72. 72. 72  Asia’s increasing involvement in Africa with China’s engagement with trade liberalization on South (north)-South trade encourages.  South Africa to develop a container-port hub as a transport node as well as to capture transshipment cargoes and/or interlining cargoes on this route. 72  Port competition: Ngqura (Durban) vs Maputo  Port Choice in Sub- Saharan region for distribution centre of Sub-Saharan region and relaying cargo for South America? Durban Ngqura Maputo Port Louis Cape Town South Africa Gauteng Policy Implications from China’s Engagement Perspective (3/3)
  73. 73. 73  Port attractiveness index: Application on African ports (Caschili and Medda, 2013 IAME Conference, Marseilles)  Three sets of determinants (endogenous, exogenous and subjective) that influence attractiveness.  Top ten positions in Africa out of 41 container ports in 23 African countries for average 2006-2010 (Port Said, Durban(2), Damietta, Tangier, Alexandria, Cape Town(6), El Dekheila, Port Elizabeth(8), Ngqura(9), Sokhna). Red ports in SA.  Nacala port in Mozambique jumped from 32nd position in 2006 to 8th in 2010: recent improvements of her multimodal transport infrastructure, due to her strategic position (corridor to landlocked neighbours such as Zimbabwe, Zambia and Malawi), reduction of transport costs, and logistics efficiency.  South Africa has been providing container port capacity and free trade zones nearby the ports, e.g. Ngqura.  Short sea shipping network and inland transportation in the Sub- Sahara region are easily to be connected in southern part of Africa.  S. African ports are well located in to capture T/S cargoes, and interlining and gate way cargoes. Which ports are most attractive in Africa? 73
  74. 74. CONCLUDING REMARKS:  China’s Challenges and Responses  Singapore’s Challenges and Responses  Future Agenda for Promoting International Maritime Logistics in South – South Trade
  75. 75.  Optimizing ship size deploying on South (North)-South tra`ding routes with short sea shipping network development for Sub-Saharan region  Seeking China’s own dedicated container berth in South Africa, as a gateway and transshipment port for Sub-Saharan region and a relaying port for South America  Finding dry ports in Africa in connection with inland transport system (corridors) to minimize transportation costs  Integrated and intermodal transportation system in Africa in collaboration with COSCO’s overseas schedules and logistics providers  COSCO’s Logistics integrating trucking, warehousing & barges, i.e. establishing International Maritime Logistics system. China’s Challenges and Responses (1/3) 75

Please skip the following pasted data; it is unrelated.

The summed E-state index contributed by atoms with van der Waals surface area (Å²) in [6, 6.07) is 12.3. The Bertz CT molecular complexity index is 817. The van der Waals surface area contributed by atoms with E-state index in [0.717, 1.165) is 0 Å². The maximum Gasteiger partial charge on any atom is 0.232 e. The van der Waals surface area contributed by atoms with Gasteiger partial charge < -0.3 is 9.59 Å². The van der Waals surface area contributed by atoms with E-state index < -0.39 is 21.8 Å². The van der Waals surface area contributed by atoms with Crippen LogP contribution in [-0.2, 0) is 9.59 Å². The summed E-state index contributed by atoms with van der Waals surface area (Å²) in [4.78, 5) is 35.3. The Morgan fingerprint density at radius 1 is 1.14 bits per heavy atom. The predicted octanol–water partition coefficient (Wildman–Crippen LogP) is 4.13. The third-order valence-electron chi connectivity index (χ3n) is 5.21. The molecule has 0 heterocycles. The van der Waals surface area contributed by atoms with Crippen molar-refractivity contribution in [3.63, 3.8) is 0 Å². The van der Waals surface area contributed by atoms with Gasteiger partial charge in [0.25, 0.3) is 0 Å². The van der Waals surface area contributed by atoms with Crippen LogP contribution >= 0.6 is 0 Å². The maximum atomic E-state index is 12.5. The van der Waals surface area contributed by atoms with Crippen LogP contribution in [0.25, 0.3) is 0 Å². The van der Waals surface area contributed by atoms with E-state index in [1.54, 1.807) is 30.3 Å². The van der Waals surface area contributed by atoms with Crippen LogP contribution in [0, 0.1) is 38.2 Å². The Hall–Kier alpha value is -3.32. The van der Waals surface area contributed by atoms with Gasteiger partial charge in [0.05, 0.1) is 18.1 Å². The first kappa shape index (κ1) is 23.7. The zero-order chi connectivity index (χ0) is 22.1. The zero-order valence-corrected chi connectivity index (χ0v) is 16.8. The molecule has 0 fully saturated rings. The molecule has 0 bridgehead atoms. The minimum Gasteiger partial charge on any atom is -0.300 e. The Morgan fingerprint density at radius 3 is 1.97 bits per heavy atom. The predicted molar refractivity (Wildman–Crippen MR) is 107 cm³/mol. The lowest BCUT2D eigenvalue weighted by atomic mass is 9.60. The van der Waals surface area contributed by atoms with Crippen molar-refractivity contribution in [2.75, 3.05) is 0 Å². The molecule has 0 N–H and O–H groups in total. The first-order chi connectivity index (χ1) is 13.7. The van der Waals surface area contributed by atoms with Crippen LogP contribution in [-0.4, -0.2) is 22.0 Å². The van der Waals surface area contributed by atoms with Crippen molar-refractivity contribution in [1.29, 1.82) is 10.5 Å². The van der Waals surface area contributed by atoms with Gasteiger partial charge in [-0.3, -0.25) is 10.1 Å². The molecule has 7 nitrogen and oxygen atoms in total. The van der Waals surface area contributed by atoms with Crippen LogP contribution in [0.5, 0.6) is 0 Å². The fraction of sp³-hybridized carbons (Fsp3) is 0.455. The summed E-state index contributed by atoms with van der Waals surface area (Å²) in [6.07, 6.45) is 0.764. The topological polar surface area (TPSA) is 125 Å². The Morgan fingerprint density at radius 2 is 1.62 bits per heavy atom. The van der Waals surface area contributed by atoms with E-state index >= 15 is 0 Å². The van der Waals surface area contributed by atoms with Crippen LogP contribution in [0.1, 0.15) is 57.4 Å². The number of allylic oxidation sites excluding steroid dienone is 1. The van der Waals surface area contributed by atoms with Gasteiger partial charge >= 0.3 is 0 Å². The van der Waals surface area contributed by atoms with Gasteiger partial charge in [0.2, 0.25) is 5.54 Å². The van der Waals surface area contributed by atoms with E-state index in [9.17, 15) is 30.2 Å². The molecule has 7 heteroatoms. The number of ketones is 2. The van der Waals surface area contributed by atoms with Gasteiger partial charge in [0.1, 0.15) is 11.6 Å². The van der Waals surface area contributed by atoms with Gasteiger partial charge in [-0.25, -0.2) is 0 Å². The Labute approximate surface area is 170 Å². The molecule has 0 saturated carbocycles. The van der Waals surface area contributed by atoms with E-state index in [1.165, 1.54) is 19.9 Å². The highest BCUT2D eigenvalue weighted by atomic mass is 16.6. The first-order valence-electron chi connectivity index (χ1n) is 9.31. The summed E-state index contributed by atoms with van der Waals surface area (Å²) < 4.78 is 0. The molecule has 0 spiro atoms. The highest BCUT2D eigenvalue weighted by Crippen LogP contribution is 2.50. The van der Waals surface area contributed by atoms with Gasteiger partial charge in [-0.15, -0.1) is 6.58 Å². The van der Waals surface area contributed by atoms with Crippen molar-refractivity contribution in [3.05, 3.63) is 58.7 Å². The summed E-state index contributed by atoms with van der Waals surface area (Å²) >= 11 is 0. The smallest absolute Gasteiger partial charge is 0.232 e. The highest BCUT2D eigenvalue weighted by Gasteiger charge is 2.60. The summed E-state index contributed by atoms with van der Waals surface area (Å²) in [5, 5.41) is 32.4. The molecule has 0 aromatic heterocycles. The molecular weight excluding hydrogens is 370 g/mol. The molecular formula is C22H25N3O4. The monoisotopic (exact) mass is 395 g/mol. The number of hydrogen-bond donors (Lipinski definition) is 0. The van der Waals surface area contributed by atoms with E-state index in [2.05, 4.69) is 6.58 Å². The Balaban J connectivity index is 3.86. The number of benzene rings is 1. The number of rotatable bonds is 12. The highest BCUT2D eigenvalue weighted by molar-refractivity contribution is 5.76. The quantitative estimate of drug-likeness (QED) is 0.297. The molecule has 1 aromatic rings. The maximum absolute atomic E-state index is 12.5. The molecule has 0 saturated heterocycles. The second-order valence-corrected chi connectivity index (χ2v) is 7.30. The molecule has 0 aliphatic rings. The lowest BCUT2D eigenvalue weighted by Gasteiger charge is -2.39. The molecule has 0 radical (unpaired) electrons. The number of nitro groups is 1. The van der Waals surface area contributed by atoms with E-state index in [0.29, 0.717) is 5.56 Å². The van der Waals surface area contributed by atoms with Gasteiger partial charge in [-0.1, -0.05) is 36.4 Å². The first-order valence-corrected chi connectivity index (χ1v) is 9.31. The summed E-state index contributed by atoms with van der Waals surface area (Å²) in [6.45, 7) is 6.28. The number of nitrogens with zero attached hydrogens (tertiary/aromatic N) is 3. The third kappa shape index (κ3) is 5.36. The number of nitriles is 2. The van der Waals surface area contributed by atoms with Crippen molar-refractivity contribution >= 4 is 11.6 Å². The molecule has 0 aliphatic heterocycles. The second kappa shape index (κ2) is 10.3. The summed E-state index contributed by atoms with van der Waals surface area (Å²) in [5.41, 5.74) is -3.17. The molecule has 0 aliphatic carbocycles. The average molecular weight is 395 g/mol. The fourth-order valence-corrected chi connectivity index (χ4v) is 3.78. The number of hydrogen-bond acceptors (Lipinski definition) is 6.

76. 76. 76  Investment in marine terminals, container depots & service companies in Africa for South (North) – South trade  Establishment Logistic Distribution Centre in South Africa for Sub-Saharan region, e.g. South Africa, and to relay cargoes to S. America  Integration of a container port in South Africa in alliance with shipping alliance members  Developing feeder North-South network services in West and East Africa and Transshipment Hub for relaying cargoes to and from South America responding to forecasting containerizable and containerized cargo flow [see a series of papers applying the Lee and Lee’s approach] China’s Challenges and Responses (2/3)
  77. 77. 77  To make S-S trade route profitable, interplay between extra- Asian and intra-Asian traffic is required to capture more cargoes for the route.  COSCO needs to co-operate with major shipping lines to expand frequencies to South (North)-South trade routes. (recent movement: One shipping alliance is to start services for S. Africa from September 2013.)  Logistics Providers in China need to establish logistics network in S. Africa, including dry ports, to serve the Sub-Saharan region. China’s Challenges and Responses (3/3)
  78. 78. 78 Structural Changes in Major Container Ports Notes: Containerisation International (several issues). Numbers in parentheses indicate million container throughputs in twenty-foot equivalent container unit (TEU). Lee and Flynn (2013), Transport Reviews. Los Angeles Long Beach New York/ New Jersey Hamburg Bremers/Bremerhaven Rotterdam Giola Tauro Dubai Antwerp Felixstowe Tokyo Hong Kong Singapore Tanjung Priok Busan Shanghai 20 15 10 5 TEUs (millions) Tianjin Cingdao Guangzhou Laem Chabang Port Klang Tanjung Pelepas Kachsiung Ningbo Year N. America Europe Asia Others Total 1970 7 14 2 2 25 1980 7 6 8 4 25 1990 6 6 11 2 25 2000 3 6 14 2 25 2010 3(19m) 5(32m) 15(211m) 2(16m) 25(278m)
  79. 79. 79  Where a container hub port in Sub-Sharan region?  Location of logistics distribution centre for Sub-Saharan Region  International maritime logistics network for Sub-Saharan Region  Establishment of hub-and-spoke system in Sub-Sahara region and S. America  Lowering doing business costs in Africa Future Agenda for Promoting International Maritime Logistics in South – South Trade 79
  80. 80. Singapore’s Challenges and Responses 80  Singapore’s Hinterland: “The World”  Impact of China’s engagement on S-S trade on Singapore maritime industry?  Singapore’s reaction to China’s engagement in S-S trade?
  81. 81. Thank you for your attention! Professor Paul T-W Lee Department of Business Administration Soochow University, Taipei, Taiwan Email: paultwlee2030@gmail.com; paultwlee@scu.edu.tw Q & A